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No coronavirus detected in testing at Finnish mink farms

Finnish fur farms have taken extensive precautionary measures to keep the virus at bay.

Vit mink i bur.
The mink tested in Finland were Covid-free. Image: YLE/ Marcus Lillkvist

Following the discovery of a Covid-19 outbreak at Danish mink farms, the Finnish Food Authority found no indication of a similar outbreak in the country.

The Finnish authority tested mink at fur farms in ten areas in Western Finland, and all 30 test samples were negative. There are over 200 mink farms in the country.

The virus has been found to mutate quickly at fur farms, which could potentially hamper the effectiveness of a future coronavirus vaccine.

Since the beginning of the coronavirus outbreak in the spring, Finnish fur farms have implemented extensive hygiene and safety measures, which, according to the Finnish Food Authority, has kept the virus away from the farms.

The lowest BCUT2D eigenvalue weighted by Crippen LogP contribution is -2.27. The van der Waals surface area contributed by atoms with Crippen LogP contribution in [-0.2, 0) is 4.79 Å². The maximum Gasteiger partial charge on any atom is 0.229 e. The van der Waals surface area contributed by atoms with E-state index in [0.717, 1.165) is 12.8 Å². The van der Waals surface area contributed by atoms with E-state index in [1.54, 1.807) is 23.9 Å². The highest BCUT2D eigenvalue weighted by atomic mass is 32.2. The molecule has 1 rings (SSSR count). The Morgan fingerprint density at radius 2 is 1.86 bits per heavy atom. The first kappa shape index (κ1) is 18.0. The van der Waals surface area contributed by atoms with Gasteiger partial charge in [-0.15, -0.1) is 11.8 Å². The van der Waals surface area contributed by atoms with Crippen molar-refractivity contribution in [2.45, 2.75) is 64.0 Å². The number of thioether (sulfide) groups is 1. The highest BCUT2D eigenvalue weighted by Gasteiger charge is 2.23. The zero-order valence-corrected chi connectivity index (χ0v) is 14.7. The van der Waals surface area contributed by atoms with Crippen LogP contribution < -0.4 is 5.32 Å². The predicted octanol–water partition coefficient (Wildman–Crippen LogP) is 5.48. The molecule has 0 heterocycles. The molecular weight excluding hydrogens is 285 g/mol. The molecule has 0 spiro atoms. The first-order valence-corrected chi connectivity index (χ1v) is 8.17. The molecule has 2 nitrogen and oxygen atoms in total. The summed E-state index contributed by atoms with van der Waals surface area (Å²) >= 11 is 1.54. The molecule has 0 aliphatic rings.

The farms are also currently closed from visitors, and face masks are used when caring for the animals. These precautionary measures will continue until the pandemic is under control.

According to veterinarian Johanna Korpela from the Finnish Fur Breeders’ Association, the instructions have been well-received and strictly followed at fur farms.

"The union is aware of, and prepared for, the risk caused by foreign seasonal workers, for example," said Korpela. "Seasonal workers are subject to a two-week quarantine before they can start work."

All fur farms will now be subject to coronavirus monitoring by the Finnish Food Authority, and the precautionary measures will continue until next summer, at least.

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